Conceiving a visual identity for a competitive multiplayer game is a fundamental aspect of its creative process. From concept art to actual level assets, everything must be crafted to both adapt to gameplay demands and create identification between the community and the title’s lore.
As its name suggests, Heavy Metal Machines has deep roots in a certain musical style’s culture and trends. In this piece, I’m going to talk about how our references have permeated different facets of our art direction and which were our objectives during its inception and maturation.
Influences and goals
Heavy metal is a rich source of visual styles. It contains a vast universe that really shows its diversity when we focus our sights on its different subgenres. For Heavy Metal Machines, we drew a lot of inspiration from its most theatrical acts like Iron Maiden, Ghost and Alice Cooper. Since we’re developing a vehicular combat-based title, bands like Judas Priest and Motörhead — which often resorted to elements of the hot-rodded way of life in its concerts and music — also have proved themselves important for our art team.
It’s natural that action games which featured vehicles as a key factor, like Twisted Metal and Rock n’ Roll Racing, also were a huge inspiration for HMM. Another important reference for us is the Mad Max film series, especially for its post-apocalyptic setting.
The greatest challenge here, though, was to combine and transform all this material to create something unique and renewed. We were often reminded of the importance of character design and art style in the most successful games made by Blizzard — a company that we hold as a model. Think about how people got connected to the heroes in Overwatch. That’s the kind of thing that is crucial to the growth of a healthy gaming community.
In this sense, one of the goals for our art direction was to captivate the player not just with visual choices that could intensify the most interesting aspects of the gameplay, but also with memorable machines and characters with distinct styles.
Setting a course of action
Creating newcharacters and designing assets has demanded previous studies. First of all, as we’ve discussed around here before, we were revamping our game: once a MOBA, now it was an action-driven experience. The art had to reflect these changes.
The most noticeable difference between the two versions is that we went for a more fantasy-influenced style in the current game, stepping away from the realism we were trying to achieve before. This has given us more possibilities to create new, instantly recognizable vehicles.
The fantasy element gave us more freedom, but how could we make the most of it? One of our main concerns was to create machines that would be really different from one another. In this sense, Jungian psychology was a rich source of knowledge for us with its personality archetypes. For example, Stingray — who is based on characters like Goku (Dragon Ball) and Spider-Man — fits the archetypal figure of the hero. On the other hand, Metal Herald, “the ayatollah of rock n’ roll”, was based on the ruler archetype.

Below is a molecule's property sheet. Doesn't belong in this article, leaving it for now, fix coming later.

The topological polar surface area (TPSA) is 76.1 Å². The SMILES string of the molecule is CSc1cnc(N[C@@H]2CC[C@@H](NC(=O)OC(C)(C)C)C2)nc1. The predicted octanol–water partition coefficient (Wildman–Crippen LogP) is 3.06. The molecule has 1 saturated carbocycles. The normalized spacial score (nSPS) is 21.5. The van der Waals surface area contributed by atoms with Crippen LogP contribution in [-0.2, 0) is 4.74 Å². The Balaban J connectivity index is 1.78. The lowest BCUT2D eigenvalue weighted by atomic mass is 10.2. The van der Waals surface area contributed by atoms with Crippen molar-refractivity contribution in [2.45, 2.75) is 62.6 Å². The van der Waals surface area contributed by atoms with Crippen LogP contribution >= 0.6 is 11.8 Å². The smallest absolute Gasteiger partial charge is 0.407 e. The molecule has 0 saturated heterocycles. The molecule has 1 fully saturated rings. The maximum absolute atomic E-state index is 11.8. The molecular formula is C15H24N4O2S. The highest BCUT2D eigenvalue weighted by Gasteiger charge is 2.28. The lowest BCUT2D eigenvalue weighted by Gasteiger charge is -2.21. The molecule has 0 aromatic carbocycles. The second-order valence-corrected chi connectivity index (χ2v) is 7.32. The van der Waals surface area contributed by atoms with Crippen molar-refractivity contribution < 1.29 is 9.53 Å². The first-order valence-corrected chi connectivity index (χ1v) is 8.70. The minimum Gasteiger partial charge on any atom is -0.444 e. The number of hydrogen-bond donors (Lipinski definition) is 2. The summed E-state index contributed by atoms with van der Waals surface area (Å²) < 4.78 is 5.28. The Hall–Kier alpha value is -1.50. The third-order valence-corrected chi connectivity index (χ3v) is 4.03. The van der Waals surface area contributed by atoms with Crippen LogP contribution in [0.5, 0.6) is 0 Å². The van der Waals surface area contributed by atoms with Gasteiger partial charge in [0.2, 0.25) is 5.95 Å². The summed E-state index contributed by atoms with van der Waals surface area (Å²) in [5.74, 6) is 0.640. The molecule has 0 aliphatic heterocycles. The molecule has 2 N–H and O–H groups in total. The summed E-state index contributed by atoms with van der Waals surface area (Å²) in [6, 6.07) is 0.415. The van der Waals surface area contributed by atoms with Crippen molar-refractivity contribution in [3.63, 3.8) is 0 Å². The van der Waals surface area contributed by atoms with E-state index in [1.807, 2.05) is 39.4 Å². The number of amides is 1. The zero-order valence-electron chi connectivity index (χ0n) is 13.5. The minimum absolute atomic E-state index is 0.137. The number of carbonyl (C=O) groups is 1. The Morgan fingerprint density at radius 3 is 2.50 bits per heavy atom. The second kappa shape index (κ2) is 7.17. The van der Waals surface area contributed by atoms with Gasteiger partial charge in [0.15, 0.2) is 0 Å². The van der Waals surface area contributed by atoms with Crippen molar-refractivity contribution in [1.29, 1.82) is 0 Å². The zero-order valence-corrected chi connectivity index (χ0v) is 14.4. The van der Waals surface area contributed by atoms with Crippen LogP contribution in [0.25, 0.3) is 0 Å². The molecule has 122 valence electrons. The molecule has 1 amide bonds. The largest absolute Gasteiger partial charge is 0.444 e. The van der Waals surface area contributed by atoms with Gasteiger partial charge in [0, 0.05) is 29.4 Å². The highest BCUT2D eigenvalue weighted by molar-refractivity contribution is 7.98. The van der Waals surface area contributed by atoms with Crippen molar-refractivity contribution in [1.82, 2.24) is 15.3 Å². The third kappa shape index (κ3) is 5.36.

We also resorted to visual stereotypes during this process and we’d always ask ourselves what kind of vehicles were missing from the roster. For instance, Photon, one of the latest machines added to the game, is widely based on clean dystopia sci-fi. The Formula 1 influence on Black Lotus’ car is definitely eye-catching. We were able to avoid redundancy by combining both visual and personality archetypes.
I cannot forget to mention that the results of this process could only be achieved through dialogue with the other parts of our creative team. In this sense, music plays an important role in characterizing each vehicle: every machine has its own team based on different subgenres of heavy rock.
Art and gameplay
We’ve talked thoroughly about how we’ve created our character roster so far, but another fundamental aspect I should address regards the exchange between art and gameplay.
On a previous occasion, we’ve mentioned how our visual style had to drastically change to fit our brand new mechanics. Consider that Heavy Metal Machines has become a game based on car pursuit and combat — there are many more actions going on simultaneously on-screen now. We had to make every element, like the vehicles and its abilities, more distinguishable from the scenario.
Our previous arena was a desert, mostly based on tones of yellow and orange. We’ve changed this palette for the current stage, preferring darker and colder colors, like blue and black, above the previous ones, so the ground would better contrast with the fast-moving machines and their weapons — the last ones often feature particles with brightness effects. Players have to have a clear reading of what is going on during a match and that was the solution we’ve found.
Also, we decided to apply more complex shaders to elements of the new arena — like stones and debris — to make them more visually pleasing to the user. The ground still is composed of a simple texture with its own color scheme while these complementary components make use of shaders with effects of sephora and other factors that add visual refinement to the stage.